Cauldron of Unholy Loves
The story of his student days in Carthage, his discovery of Cicero’s Hortensius, the
enkindling of his philosophical interest, his infatuation with the Manichean heresy,
and his mother’s dream which foretold his eventual return to the true faith and to
Being in Love with Love
I remember as a little kid being so excited to go to Connecticut to visit my cousins. One reason was that it usually meant a trip to Hartford, which for a boy who grew up in small town Vermont was “the big city.” It was really exciting. Augustine seems to have felt the same way when he went to Carthage.
To be sure, some of the excitement for me was the newness, the energy and the excitement. There always seemed to be so much going on. There were experiences that were simply unavailable to me in Vermont. The zoo. The G. Fox Department store, riding the elevator where each floor was a different category of goods.
Of course I was a kid. For Augustine, the excitement was of a different nature. He was tempted by physical attractions, and the attractions of the arts and other opportunities given by the “big city.” The challenge for Augustine was that the emotions brought about by the characters on a stage. And these motions were silly insofar as they were real emotions brought about by talented actors, and so there was no real person for whom one should feel compassion.
What does seem clear reading this section is that in Augustine’s life there is now the ability to sort out the enticements of youth from the quest for wisdom that a longer life experience can bring. As he considers the beginning of his time in Carthage it is a consideration deeply colored by his later life.
What is truth?
What does seem apparent is the struggle that results from the search for the truth. What is truth? That was the very important question asked by Pilate. The struggle apparent in Augustine is seen in the attempt to reconcile the various aspects of truth. Actors stir real emotions even though the play is fiction. Being a good lawyer demands being crafty.
What is real, then? What is is that is necessary for a person to discover what lies beneath the surface? Talented actors, artists and teachers can evoke strong feelings in a way that real experiences may not. In a time where our own society can be one in search of truth, what is real, it seems that our own circumstance today is not that much different than the circumstance of Augustine.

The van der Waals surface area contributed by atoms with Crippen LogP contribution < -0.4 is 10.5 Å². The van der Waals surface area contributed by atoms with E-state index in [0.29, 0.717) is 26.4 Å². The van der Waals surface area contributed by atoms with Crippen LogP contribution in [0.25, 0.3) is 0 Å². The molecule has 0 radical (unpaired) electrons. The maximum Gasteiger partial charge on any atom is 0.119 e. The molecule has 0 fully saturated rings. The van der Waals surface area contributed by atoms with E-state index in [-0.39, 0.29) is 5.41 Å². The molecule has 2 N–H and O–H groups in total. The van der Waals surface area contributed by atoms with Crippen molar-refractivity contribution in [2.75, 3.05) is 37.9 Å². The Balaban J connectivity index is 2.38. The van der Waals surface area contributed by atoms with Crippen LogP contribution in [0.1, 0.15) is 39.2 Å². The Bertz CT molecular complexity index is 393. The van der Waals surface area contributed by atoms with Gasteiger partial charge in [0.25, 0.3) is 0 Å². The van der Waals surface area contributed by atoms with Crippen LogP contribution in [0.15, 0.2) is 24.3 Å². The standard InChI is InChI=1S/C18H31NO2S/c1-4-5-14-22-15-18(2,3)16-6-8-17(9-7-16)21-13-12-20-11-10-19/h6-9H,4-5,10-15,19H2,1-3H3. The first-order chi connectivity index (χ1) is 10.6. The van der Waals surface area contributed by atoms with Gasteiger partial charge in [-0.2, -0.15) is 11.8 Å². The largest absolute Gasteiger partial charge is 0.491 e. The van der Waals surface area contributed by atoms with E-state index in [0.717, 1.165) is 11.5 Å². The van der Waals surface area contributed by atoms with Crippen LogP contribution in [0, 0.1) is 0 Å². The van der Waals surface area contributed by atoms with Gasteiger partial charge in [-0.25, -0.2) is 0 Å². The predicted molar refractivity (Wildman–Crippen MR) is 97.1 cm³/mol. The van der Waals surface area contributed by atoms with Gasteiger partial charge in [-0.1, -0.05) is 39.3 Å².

The Turn to the Scriptures
As Augustine then seeks to find truth, he turns to the bible and is quite unimpressed. He found the bible simply suited to helping children. The style was simply and they seemed, as he says, “unworthy to be compared with the dignity of Tully.” So for those whose own story of conversion might not be immediate, we can take comfort in the experience of Augustine and the bible.
And yet how easy is it to dismiss something as too simple because we have too sophisticated a view of ourselves. It really can be pride that stands in the way from our experiencing those things which might help us to encounter the truth.
We might see this relate to ourselves insofar as we might dismiss the bible out of pride. We might say the bible is old, or too much like simple fairy tales we learned as a child. It may seem the case that the bible is just simply beneath our current sophistication.
Cauldron of Unholy Loves
Our soul, or at least my soul can feel like a cauldron of unholy loves. The very things I know I should do are too far removed from what I spend too much of my time on in my current life. It is too easy to disregard the holy loves when I become too caught up in fueling the cauldron of unholy loves.
As we continue with the Confessions of Saint Augustine, we will discover ways in which we can cool the cauldron of the unholy to embrace the cool peace which surpasses all understanding.
Questions to Ponder
- What is it that your first remember filling you with excitement?
- How did you first experience the Word of God?
- How does the Word of God today help you to grow closer to God?